Tax Tips And Tax Deductions for Seniors

Tax Return time is upon us and reminders on this are coming up almost every day.  Although the specifics depend on which country you live in, there is often merit in looking over lists to see whether it sparks ideas on tax deductions that may be overlooked. 


One US article that offered Tax Tips for Senior Citizens  pointed out that if anyone needs a little extra tax know how, it’s retired senior citizens, more and more of whom are just trying to make ends meet.  You should not forgo completing your tax returns since there may be benefits to which you are entitled.

Another US post today mentions 25 Easily Overlooked Tax Deductions.  As is pointed out, if you are one of the millions of Americans who throws all their receipts, credit card and bank statements into a box, you are likely to overlook hundreds of dollars in tax deductions when preparing your tax filings. Here is their list of deductible expenses:

  1. Medical transportation expenses including tolls, parking, and mileage for trips to doctor’s, health facilities, laboratories.
  2. Prescribed medical aids such as crutches, canes, and orthopedic shoes
  3. Hearing aids, eye glasses, and contact lenses
  4. The cost of alcohol and drug abuse programs, and certain smoking-cessation treatments
  5. Education expenses you paid to maintain or improve job skills (including professional books)
  6. Professional journals, magazines, and newspapers that are job-related
  7. Cost of safe deposit box used for to store investments or investment information
  8. Required uniforms and work clothes not suitable for street wear
  9. Union dues.
  10. Job-seeking expenses within your present field of employment – from printing resumes to phone charges.
  11. Dues to professional organizations and business gifts up to $25 per customer or client
  12. Cellular phones required for business
  13. If you are self-employed, half of the self-employment tax paid
  14. Self-employed health insurance premiums and long-term care insurance premiums up to the annual limits.
  15. Fees for tax preparation or advice, including software like TurboTax if you meet limits
  16. Services of a housekeeper, maid, or cook needed to run your home for the benefit of a qualifying dependent while you work
  17. Penalties paid on early withdrawal of savings
  18. State income taxes owed from a prior year and paid in the tax year-with your last return
  19. Mileage incurred in performing charitable activities
  20. Gambling losses to the extent of your gambling winnings – but be prepared to document this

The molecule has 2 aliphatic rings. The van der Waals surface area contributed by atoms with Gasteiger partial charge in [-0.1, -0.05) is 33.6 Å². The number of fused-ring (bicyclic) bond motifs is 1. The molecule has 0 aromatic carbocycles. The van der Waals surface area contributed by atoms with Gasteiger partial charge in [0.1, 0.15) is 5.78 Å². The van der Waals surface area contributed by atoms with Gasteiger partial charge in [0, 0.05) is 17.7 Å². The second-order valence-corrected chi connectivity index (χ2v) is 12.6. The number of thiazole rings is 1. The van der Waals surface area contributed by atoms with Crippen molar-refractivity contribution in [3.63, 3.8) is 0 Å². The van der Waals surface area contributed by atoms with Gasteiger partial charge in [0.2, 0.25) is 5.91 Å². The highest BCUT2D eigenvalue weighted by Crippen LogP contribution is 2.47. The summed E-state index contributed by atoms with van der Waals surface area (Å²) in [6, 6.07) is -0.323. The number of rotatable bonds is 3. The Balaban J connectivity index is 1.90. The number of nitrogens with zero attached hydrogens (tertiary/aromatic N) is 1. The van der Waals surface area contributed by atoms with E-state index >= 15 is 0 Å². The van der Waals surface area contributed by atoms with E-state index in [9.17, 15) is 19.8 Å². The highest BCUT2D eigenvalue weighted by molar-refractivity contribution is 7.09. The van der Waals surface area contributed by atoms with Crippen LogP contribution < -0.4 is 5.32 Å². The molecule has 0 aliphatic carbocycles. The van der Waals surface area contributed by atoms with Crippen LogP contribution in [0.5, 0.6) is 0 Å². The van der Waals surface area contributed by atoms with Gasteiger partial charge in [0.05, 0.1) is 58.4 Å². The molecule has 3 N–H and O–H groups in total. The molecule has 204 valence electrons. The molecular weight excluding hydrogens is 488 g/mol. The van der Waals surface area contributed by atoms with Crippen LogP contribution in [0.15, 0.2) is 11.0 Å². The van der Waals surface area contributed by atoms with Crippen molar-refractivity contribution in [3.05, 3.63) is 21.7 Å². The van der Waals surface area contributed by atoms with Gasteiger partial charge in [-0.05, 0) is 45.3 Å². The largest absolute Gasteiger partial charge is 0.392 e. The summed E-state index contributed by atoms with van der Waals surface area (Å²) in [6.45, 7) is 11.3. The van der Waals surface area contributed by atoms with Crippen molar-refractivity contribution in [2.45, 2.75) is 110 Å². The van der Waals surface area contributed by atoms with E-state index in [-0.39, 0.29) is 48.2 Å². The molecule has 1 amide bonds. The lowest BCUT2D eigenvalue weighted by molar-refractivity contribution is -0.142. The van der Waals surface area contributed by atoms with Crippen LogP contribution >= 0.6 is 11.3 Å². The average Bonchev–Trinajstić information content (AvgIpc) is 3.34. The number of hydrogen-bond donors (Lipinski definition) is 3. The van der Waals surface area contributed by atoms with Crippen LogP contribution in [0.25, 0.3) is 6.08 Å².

21. The cost of employment agency fees or commissions in certain cases
  22. Home office expenses, if your home is your primary place of business
  23. Cash and non-cash contributions to qualified charities
  24. Reservist and National Guard overnight travel expenses
  25. Worthless stock or securities – but you must follow the prescribed rules.

The Internal Revenue Service of the United States Department of the Treasury has a useful tutorial giving Tips for Seniors in Preparing their Taxes.  As it explains:

Current research indicates that individuals are likely to make errors when preparing their tax returns. The tax tips included were developed to help you avoid some of the common errors dealing with the standard deduction for seniors, the taxable amount of Social Security benefits, and the Credit for the Elderly and Disabled. In addition, you’ll find links to helpful publications as well as information on how to obtain free tax assistance.

One Canadian website, TaxTips.ca, provides Canadian Tax and Financial Information with links to a large number of resources on Income tax information items such as:

  • Pension splitting
  • Attendant care expenses
  • Attendant care expenses paid to a retirement home
  • Disability supports deduction
  • Amount for an eligible dependent – A single person can claim a tax credit for a dependent child, grandchild, sibling, parent or grandparent.
  • Caregiver amount tax credit may be available if (dependent or non-dependent) parent or grandparent (over 65) lives with you, or if a dependent relative lives with you.
  • See non-refundable tax credits on the Filing Your Return page for tax credits available for seniors.
  • Do you qualify for the Service for Seniors Telefile to file your tax return?
  • Access your Old Age Security (OAS) and Canada Pension Plan (CPP) tax slips online.
  • You might save tax by sharing your CPP retirement pension with your spouse.

The Canada Revenue Agency of the Canadian Government also has a website offering Tax and benefit information for seniors:

As a senior, you may be entitled to claim numerous credits and benefits on your income tax and benefit return. You have specific information needs when it comes to completing your return, and various resources are available to help you file your return accurately and on time. Here you will find much of the information you need to make filing easy, and to get all the tax savings and benefits to which you are entitled.

If you wish to complete your tax returns yourself or are looking for assistance in getting someone else to assist you, then the above links will give you the necessary information. Remember too that the government offers a free IRS efile service that will save you a few more dollars in addition to the deductions listed above. Since you may possibly be receiving a check for tax credits owed to you, it is better to complete your tax return earlier rather than later. We hope you appreciate this additional reminder.

If there are other sources of assistance for seniors on their tax returns that you have found useful, then why not add these in the comments.  You may make someone extremely grateful.

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